Again, lid shut. Push to make a dent. Apply pressure when drilling.

Pop the button in when you're finished! It's a tight squeeze for the button, but it'll fit.

(So 9/11ths mostly works for this hole. If you can't get the button in use the 9/11ths drill to make it a bit bigger. Put the bit into the hole, run the drill, and apply pressure to the edges. This will make it a tad bigger.)

Step 5: Tape Up the Bottom

To reduce the chance that we get a short, and to make things appear classy, use some electrical tape and line the bottom of the tin.

Step 6: Wire and Solder LEDs

Before someone comments, no, you don't really need the resistors because we're working with a battery that is only 3 volts. BUT having some resistors will increase the life of the LED's and provides some protection. I used 100 ohm resistors because I have heaps. Anything less than 100 will be fine.

Twist a resistor around the positive (long leg) of each LED.

Then twist the other ends of the resistors together.

Twist those around the positive tab of the battery holder.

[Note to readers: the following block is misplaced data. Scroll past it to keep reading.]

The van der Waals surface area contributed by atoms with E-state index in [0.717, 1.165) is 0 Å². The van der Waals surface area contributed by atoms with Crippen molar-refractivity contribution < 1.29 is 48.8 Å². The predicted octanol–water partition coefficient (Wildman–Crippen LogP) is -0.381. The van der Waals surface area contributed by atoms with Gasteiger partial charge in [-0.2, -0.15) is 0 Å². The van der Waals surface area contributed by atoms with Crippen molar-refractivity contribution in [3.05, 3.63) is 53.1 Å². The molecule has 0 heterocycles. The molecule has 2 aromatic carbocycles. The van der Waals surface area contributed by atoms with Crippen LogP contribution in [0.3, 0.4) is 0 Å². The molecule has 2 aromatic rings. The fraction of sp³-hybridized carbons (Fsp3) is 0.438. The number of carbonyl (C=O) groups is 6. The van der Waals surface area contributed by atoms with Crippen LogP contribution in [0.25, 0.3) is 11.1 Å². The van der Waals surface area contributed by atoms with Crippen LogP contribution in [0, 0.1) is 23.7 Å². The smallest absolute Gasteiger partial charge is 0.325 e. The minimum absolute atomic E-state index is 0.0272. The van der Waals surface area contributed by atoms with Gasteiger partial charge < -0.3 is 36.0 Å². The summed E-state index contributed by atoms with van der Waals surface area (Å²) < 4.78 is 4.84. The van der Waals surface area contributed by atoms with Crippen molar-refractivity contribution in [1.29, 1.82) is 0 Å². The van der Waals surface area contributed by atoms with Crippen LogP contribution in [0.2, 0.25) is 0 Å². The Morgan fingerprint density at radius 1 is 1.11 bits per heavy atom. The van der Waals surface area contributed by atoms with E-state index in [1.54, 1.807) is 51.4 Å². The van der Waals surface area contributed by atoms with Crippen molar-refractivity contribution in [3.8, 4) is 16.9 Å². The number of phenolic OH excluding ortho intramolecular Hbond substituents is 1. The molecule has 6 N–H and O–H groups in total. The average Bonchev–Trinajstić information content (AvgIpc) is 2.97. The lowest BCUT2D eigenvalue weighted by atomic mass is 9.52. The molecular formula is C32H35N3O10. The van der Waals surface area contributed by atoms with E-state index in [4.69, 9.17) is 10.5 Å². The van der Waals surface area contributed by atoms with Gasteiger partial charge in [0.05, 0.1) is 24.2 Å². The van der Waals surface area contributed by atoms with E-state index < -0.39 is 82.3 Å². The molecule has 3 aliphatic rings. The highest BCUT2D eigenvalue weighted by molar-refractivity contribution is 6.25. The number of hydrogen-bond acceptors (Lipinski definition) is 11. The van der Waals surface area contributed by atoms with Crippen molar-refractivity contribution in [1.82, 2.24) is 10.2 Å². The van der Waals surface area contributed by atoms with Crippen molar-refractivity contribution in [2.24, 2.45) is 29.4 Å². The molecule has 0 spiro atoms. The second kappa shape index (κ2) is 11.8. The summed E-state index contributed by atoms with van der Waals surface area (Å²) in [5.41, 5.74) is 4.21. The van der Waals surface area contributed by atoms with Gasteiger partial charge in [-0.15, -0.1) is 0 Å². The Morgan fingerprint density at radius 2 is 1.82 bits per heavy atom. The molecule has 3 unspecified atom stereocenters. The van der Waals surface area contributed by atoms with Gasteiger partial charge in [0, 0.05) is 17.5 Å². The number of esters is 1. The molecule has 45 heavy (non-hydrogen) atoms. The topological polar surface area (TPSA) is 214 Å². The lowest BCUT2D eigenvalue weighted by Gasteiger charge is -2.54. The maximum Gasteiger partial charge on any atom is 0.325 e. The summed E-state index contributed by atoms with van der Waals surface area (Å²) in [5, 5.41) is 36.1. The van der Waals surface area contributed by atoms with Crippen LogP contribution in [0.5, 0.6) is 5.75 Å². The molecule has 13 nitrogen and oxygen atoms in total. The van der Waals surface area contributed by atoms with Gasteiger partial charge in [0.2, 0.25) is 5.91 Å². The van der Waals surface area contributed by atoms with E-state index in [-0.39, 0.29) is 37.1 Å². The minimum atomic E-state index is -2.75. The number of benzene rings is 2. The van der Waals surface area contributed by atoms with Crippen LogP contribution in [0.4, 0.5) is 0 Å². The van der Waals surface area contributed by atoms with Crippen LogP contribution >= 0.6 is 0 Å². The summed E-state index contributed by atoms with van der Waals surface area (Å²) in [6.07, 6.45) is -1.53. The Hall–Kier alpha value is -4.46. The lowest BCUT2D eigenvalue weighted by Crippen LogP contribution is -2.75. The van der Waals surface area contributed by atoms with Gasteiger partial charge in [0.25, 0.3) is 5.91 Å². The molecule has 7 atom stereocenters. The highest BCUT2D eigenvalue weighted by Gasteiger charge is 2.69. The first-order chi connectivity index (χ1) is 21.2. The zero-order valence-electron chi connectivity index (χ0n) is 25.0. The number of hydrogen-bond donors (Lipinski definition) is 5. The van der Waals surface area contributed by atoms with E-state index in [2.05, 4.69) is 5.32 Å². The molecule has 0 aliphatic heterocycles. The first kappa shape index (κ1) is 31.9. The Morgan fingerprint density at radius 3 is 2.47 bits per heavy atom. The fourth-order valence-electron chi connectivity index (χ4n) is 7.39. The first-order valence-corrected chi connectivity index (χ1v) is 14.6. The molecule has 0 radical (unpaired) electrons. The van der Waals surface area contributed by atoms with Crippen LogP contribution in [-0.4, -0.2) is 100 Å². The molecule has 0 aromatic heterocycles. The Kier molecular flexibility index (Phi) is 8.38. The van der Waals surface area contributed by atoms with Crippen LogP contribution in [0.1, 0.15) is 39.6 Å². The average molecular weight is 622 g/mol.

Solder.

(Don't do anything to the negative legs yet!)

Step 7: Wire the Switch

Carefully bend the two legs of the switch down a bit. Seriously, be careful or you'll have to go back to Radio Shack and blow all your money. Again.

Take some wire and wrap it around one leg.

Solder.

Wrap the other end of the wire around the negative side of the battery case.

Solder.

At this point you should pop the LEDs into the LED holders and have the two negative legs touching each other.

Take another bit of wire and wrap it around the two negative legs of the LEDs.

Solder.

Wrap the other end around the second switch tab.

What do we do next?

Solder.

Step 8: Test and More Tape

At this point you can test to see if everything is working.

Well, is it?

Before we close up you need to put a bit of tape down again. Put a layer of tape between the resistors/ positive legs and the negative legs. This prevents any shorts from happening when you close the lid.

Step 9: Enjoy!

Well close her up. We're done. Make sure you don't have any shorts (you shouldn't if you used tape!) and that your button is screwed in tight.

See, that wasn't so bad. Plus it looks really classy both inside and out. These really impress people as gifts, and really don't cost very much if you order some of the parts in bulk ahead of time. (AKA avoiding Radio Shack....)

This is a project that is great for beginners and kids, and teaches a lot of electrical basics in the process. Plus you get to munch on mints while making it.